15      However, as the General Court correctly stated in paragraph 10 of the order under appeal, a person may not validly represent the parties covered by the third subparagraph of Article 19 of the Statute of the Court unless that person satisfies two cumulative conditions, namely, first, that the person is a lawyer and, second, that the person is authorised to practise before a court of a Member State or another State which is party to the EEA agreement (see, inter alia, orders in Comunidad Autónoma de Valencia v Commission, C-363/06 P, EU:C:2008:99, paragraph 21, and Interspeed v Commission, C-471/12 P, EU:C:2013:418, paragraph 9).

16      It is not disputed that, at the time of proceedings before the General Court, Mr Zomorodian had not been admitted to the Bar and therefore did not hold the title of ‘advokat’. Accordingly, that representative of the appellant failed to demonstrate that he satisfied the first of the abovementioned two cumulative conditions (see, by analogy, order in Comunidad Autónoma de Valencia v Commission, EU:C:2008:99, paragraphs 22 and 23).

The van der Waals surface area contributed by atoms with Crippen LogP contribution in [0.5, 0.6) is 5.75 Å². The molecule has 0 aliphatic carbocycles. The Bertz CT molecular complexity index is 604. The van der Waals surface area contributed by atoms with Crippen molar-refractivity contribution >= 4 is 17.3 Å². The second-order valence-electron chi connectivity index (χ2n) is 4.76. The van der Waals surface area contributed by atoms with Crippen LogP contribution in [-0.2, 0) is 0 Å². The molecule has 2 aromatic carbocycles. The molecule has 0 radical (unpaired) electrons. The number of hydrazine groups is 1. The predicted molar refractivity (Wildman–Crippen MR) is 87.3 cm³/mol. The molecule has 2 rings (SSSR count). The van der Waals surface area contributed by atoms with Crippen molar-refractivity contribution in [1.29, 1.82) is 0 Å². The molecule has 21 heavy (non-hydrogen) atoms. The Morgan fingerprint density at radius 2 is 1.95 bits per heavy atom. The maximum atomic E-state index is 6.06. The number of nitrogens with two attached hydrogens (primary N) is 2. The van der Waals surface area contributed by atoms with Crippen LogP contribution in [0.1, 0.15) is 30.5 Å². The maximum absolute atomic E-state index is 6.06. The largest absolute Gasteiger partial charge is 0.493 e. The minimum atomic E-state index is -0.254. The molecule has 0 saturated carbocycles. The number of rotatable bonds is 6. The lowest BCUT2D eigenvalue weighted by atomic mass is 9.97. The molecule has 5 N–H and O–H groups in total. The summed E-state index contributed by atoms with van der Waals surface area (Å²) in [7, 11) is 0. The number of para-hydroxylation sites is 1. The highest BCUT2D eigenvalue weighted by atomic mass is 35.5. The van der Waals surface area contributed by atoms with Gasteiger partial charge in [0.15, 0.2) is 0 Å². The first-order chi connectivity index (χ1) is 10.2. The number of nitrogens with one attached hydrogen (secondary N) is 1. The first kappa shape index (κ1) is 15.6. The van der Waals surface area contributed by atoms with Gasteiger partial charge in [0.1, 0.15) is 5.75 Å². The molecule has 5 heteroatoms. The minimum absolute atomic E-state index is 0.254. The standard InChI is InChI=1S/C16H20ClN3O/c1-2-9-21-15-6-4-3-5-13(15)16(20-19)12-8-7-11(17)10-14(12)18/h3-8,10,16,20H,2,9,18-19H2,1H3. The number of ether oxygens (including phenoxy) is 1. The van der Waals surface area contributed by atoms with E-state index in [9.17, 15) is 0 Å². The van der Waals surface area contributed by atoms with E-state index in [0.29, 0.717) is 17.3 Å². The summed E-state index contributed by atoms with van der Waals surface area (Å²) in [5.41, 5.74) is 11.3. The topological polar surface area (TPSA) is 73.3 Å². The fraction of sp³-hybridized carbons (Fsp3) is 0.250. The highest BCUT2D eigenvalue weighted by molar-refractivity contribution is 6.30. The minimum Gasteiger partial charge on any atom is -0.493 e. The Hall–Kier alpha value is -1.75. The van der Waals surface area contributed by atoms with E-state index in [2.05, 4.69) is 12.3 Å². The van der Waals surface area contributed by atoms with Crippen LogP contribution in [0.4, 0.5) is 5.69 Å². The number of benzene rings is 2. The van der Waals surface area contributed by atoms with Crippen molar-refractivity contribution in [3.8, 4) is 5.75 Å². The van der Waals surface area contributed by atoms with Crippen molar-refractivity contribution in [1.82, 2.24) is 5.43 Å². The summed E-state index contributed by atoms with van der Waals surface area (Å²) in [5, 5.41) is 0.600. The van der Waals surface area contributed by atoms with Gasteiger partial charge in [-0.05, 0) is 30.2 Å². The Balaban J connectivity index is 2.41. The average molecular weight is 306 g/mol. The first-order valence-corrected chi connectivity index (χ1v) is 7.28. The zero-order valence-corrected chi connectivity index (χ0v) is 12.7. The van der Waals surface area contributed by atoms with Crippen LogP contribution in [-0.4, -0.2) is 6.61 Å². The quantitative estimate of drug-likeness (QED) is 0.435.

17      Consequently, the General Court was entitled to hold, and did not thereby err in law, that Mr Zomorodian was not a ‘lawyer’, within the meaning of Article 19 of the Statute of the Court.

18      The first ground of appeal must therefore be rejected as being manifestly unfounded.

 The second ground of appeal

19      By its second ground, the appellant claims that the General Court erred in law by holding that an application must be signed by two lawyers.

20      It is clear that this ground of appeal is based on a misreading of the order under appeal. Far from ruling that both Mr Zomorodian and Mr Kronhöffer should have signed the application, the General Court stated that an action brought by a party covered by the third paragraph of Article 19 of the Statute of the Court of Justice is inadmissible where the application was signed only by a person who is not a lawyer.

21      The reasoning of the General Court on that point is, moreover, confirmed by the Court’s case-law to the effect that the requirement of signature by a lawyer authorised to practise before a court or tribunal of a Member State or another State which is a party to the EEA Agreement is an essential procedural condition which is not one of the requirements which can be rectified, after expiry of the time-limit for bringing an action, under Article 44(6) of the Rules of Procedure of the General Court, and the consequence of failure to comply with it is that the action is rendered inadmissible (see, to that effect, the orders in Diy-Mar Insaat Sanayi ve Ticaret and Akar v Commission, C-163/07 P, EU:C:2007:717, paragraphs 25, 26 and 37, and Interspeed v Commission, EU:C:2013:418, paragraph 10).